Pros And Cons

Proponents of REST services claim they are more scalable and therefore better able to handle high-volume services. SOAP services are inherently more compute-intensive because they must parse XML and serialize objects--operations that require specialized software/ hardware to optimize, manage and accelerate. REST services are simple HTTP requests, meaning they can be easily load-balanced and managed using conventional Layer 7 traffic-management devices, such as those from Cisco Systems, Citrix and F5 Networks. Monitoring REST-service usage is also much simpler and often less expensive since URI-based monitoring is an established technology with both open-source and commercial solutions available.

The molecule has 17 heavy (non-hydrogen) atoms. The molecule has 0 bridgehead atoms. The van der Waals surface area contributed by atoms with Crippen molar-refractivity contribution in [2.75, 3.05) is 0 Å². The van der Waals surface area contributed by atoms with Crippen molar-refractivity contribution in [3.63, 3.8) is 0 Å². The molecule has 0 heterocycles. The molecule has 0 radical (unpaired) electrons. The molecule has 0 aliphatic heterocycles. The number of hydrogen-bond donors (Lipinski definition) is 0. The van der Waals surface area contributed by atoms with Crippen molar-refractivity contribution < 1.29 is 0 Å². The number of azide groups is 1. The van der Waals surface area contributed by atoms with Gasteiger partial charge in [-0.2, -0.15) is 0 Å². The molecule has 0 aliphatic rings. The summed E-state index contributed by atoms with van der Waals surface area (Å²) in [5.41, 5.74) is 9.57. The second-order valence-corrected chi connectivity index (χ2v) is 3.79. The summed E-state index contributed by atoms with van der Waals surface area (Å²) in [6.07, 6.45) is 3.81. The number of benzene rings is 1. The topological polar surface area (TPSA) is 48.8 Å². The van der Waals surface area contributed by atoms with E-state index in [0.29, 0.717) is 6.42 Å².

REST-based services are easier to implement because they are founded on well-known Web protocols and don't require developers to learn WSDL, SOAP and the plethora of WS-* specifications used to manage and secure SOAP-based services. The simplest of REST-based services can be implemented in minutes--a static XML file returned by a Web service is, technically, a REST service because a request for XML data over HTTP has been fulfilled. Although not likely the best option for building out your service infrastructure, for static resources or rarely changing resources, such an option is attractive.All is not perfect in REST land, though. Because REST is based on HTTP, it carries that protocol's stateless and unreliable nature. That's where those complex WS-* specs come in handy. Security, reliable messaging and transaction support are just a few of the enterprise-class needs addressed by OASIS' WS-* specs--and something you won't find for REST no matter how hard you look.